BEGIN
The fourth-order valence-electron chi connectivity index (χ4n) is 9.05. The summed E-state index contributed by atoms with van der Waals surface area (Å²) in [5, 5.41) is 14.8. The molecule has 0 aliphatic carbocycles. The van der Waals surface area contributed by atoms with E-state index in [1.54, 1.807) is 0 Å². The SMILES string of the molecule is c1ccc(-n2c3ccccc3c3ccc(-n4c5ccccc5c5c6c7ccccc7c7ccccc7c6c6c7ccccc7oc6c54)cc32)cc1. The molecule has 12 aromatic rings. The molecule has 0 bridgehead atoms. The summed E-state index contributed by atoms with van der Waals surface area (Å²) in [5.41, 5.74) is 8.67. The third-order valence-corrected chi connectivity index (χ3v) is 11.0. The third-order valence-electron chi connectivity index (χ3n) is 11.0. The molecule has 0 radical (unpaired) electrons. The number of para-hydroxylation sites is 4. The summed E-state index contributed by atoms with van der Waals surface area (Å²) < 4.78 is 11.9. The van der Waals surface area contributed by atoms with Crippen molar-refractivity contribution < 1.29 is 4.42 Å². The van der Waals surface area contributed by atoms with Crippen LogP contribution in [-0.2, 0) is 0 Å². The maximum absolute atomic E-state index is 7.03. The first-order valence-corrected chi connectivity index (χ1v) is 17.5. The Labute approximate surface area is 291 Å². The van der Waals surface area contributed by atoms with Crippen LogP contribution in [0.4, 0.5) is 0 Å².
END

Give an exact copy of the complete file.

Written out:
The fourth-order valence-electron chi connectivity index (χ4n) is 9.05. The summed E-state index contributed by atoms with van der Waals surface area (Å²) in [5, 5.41) is 14.8. The molecule has 0 aliphatic carbocycles. The van der Waals surface area contributed by atoms with E-state index in [1.54, 1.807) is 0 Å². The SMILES string of the molecule is c1ccc(-n2c3ccccc3c3ccc(-n4c5ccccc5c5c6c7ccccc7c7ccccc7c6c6c7ccccc7oc6c54)cc32)cc1. The molecule has 12 aromatic rings. The molecule has 0 bridgehead atoms. The summed E-state index contributed by atoms with van der Waals surface area (Å²) in [5.41, 5.74) is 8.67. The third-order valence-corrected chi connectivity index (χ3v) is 11.0. The third-order valence-electron chi connectivity index (χ3n) is 11.0. The molecule has 0 radical (unpaired) electrons. The number of para-hydroxylation sites is 4. The summed E-state index contributed by atoms with van der Waals surface area (Å²) < 4.78 is 11.9. The van der Waals surface area contributed by atoms with Crippen molar-refractivity contribution < 1.29 is 4.42 Å². The van der Waals surface area contributed by atoms with Crippen LogP contribution in [-0.2, 0) is 0 Å². The maximum absolute atomic E-state index is 7.03. The first-order valence-corrected chi connectivity index (χ1v) is 17.5. The Labute approximate surface area is 291 Å². The van der Waals surface area contributed by atoms with Crippen LogP contribution in [0.4, 0.5) is 0 Å².